Storytelling panel at PlayStation Experience.

Above: Storytelling panel at PlayStation Experience.

Image Credit: Dean Takahashi

Kasavin: I’ve thought a lot about this. I’m sure that when someone encounters the right work of media at the right point in their lives, it has that effect on them. Fallout IV is going to be that game for someone out there. Probably a lot of people. Bloodborne is probably that for someone. A lot of different games can provide that for different people, depending on what sparks their imagination.

Chen: The other thing I find interesting, Peter Jackson used to say that the reason he decided to make films was when he was nine years old, he watched King Kong. He wasn’t supposed to watch it, but he was blown away. He couldn’t believe how magical that was. I notice that a lot of people make these lifelong choices because they were blown away by something before they became cynical teenagers. What’s happening with that? Why can we only be touched that way at that age?

Kasavin: I think you’ve had fewer experiences to compare against. It’s more informative. That’s my suspicion, anyway. I’ve continued to play RPGs my whole life, the next 30 years or whatever. I think it’s understandable that a game I play in year 30 has a harder time being as impactful on me, but it still happens. That’s why I still play games. Every year there are several games, at least, that are really inspiring to me.

Ettouney: When you get older, I think it’s the absence of curiosity. The whole point of gaining knowledge of experience — it leads to the opposite of curiosity, being surprised, being blown away like that. In some ways knowledge is the enemy, experience is the enemy. Experimentation and risk-taking are what lead to being surprised. I think curiosity is the key word.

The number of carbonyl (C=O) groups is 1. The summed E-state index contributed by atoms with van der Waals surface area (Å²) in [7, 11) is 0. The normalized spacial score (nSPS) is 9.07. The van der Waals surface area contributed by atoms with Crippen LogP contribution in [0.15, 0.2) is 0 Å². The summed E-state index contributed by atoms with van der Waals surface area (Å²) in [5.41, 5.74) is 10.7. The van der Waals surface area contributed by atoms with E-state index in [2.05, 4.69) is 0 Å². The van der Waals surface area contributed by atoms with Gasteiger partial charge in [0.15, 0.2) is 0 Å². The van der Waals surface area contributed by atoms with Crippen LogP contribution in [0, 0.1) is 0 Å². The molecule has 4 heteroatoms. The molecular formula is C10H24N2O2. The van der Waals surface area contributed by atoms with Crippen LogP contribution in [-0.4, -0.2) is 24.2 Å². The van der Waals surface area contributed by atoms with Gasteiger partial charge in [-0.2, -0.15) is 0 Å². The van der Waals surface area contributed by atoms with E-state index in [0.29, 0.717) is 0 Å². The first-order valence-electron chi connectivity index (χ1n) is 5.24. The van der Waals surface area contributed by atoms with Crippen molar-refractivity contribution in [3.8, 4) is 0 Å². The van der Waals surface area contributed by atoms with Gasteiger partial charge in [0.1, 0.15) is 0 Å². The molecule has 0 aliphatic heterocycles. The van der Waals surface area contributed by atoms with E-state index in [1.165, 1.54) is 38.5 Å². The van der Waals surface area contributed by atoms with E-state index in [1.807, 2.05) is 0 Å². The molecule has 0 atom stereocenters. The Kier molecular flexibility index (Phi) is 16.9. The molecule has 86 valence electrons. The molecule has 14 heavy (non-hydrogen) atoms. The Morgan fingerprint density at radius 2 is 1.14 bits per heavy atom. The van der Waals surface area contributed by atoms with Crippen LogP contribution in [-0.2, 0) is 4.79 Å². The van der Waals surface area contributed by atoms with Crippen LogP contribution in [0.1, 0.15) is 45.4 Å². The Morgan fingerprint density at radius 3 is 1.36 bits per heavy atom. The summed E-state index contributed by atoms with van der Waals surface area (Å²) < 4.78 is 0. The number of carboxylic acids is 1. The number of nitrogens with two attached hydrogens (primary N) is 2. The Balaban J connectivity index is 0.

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Clements: The next thing I wanted to talk about is modern work, things you guys have been working on recently, and the ramifications of the stories you’ve told.

Barlog: Have I done anything recently?

Clements: You have! I know people primarily know your work on God of War, but please talk about any work in your field.


Above: Bastion

Image Credit: Supergiant Games

Barlog: On Ghost of Sparta, the experience I had with that one—The idea of drilling into a story within that universe, it was a bit more about the characters’ relationship with their brother, and this constant lifelong blame they had for failing at such a young age. Feeling at that young age that they should have been strong enough and smart enough to prevent that failure from happening. Which is fascinating to me, wondering what it would be like to play that game at eight years old.

Kasavin: I had an older brother, which I think is why I got so much out of that. Everything good that I know, I think, is because I had someone older than me in that place.

Barlog: I have a question for Greg. Did you start Bastion saying, “We’re going to make a game where the narration unfolds”? Or did you start to make the game and someone had that crazy idea?